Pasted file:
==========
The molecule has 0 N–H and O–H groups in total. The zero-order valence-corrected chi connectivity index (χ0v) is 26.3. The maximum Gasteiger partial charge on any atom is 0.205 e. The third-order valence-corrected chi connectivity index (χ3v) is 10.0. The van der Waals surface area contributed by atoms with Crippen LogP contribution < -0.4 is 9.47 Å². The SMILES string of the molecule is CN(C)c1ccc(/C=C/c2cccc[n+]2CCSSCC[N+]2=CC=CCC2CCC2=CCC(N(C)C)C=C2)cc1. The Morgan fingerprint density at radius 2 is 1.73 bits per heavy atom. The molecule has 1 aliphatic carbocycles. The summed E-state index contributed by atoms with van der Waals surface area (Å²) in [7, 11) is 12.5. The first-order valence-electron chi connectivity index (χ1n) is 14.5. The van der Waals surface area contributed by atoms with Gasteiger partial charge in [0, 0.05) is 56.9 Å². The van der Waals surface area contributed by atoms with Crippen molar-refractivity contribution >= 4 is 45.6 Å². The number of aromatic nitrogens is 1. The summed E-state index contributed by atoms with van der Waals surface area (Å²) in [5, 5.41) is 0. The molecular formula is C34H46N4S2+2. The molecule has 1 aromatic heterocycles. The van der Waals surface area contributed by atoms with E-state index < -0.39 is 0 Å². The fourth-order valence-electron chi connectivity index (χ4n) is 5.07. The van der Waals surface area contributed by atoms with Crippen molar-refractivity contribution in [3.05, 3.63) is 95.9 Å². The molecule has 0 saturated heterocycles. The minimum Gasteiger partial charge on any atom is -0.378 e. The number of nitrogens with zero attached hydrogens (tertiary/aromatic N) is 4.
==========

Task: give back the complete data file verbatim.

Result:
The molecule has 0 N–H and O–H groups in total. The zero-order valence-corrected chi connectivity index (χ0v) is 26.3. The maximum Gasteiger partial charge on any atom is 0.205 e. The third-order valence-corrected chi connectivity index (χ3v) is 10.0. The van der Waals surface area contributed by atoms with Crippen LogP contribution < -0.4 is 9.47 Å². The SMILES string of the molecule is CN(C)c1ccc(/C=C/c2cccc[n+]2CCSSCC[N+]2=CC=CCC2CCC2=CCC(N(C)C)C=C2)cc1. The Morgan fingerprint density at radius 2 is 1.73 bits per heavy atom. The molecule has 1 aliphatic carbocycles. The summed E-state index contributed by atoms with van der Waals surface area (Å²) in [7, 11) is 12.5. The first-order valence-electron chi connectivity index (χ1n) is 14.5. The van der Waals surface area contributed by atoms with Gasteiger partial charge in [0, 0.05) is 56.9 Å². The van der Waals surface area contributed by atoms with Crippen molar-refractivity contribution >= 4 is 45.6 Å². The number of aromatic nitrogens is 1. The summed E-state index contributed by atoms with van der Waals surface area (Å²) in [5, 5.41) is 0. The molecular formula is C34H46N4S2+2. The molecule has 1 aromatic heterocycles. The van der Waals surface area contributed by atoms with E-state index < -0.39 is 0 Å². The fourth-order valence-electron chi connectivity index (χ4n) is 5.07. The van der Waals surface area contributed by atoms with Crippen molar-refractivity contribution in [3.05, 3.63) is 95.9 Å². The molecule has 0 saturated heterocycles. The minimum Gasteiger partial charge on any atom is -0.378 e. The number of nitrogens with zero attached hydrogens (tertiary/aromatic N) is 4.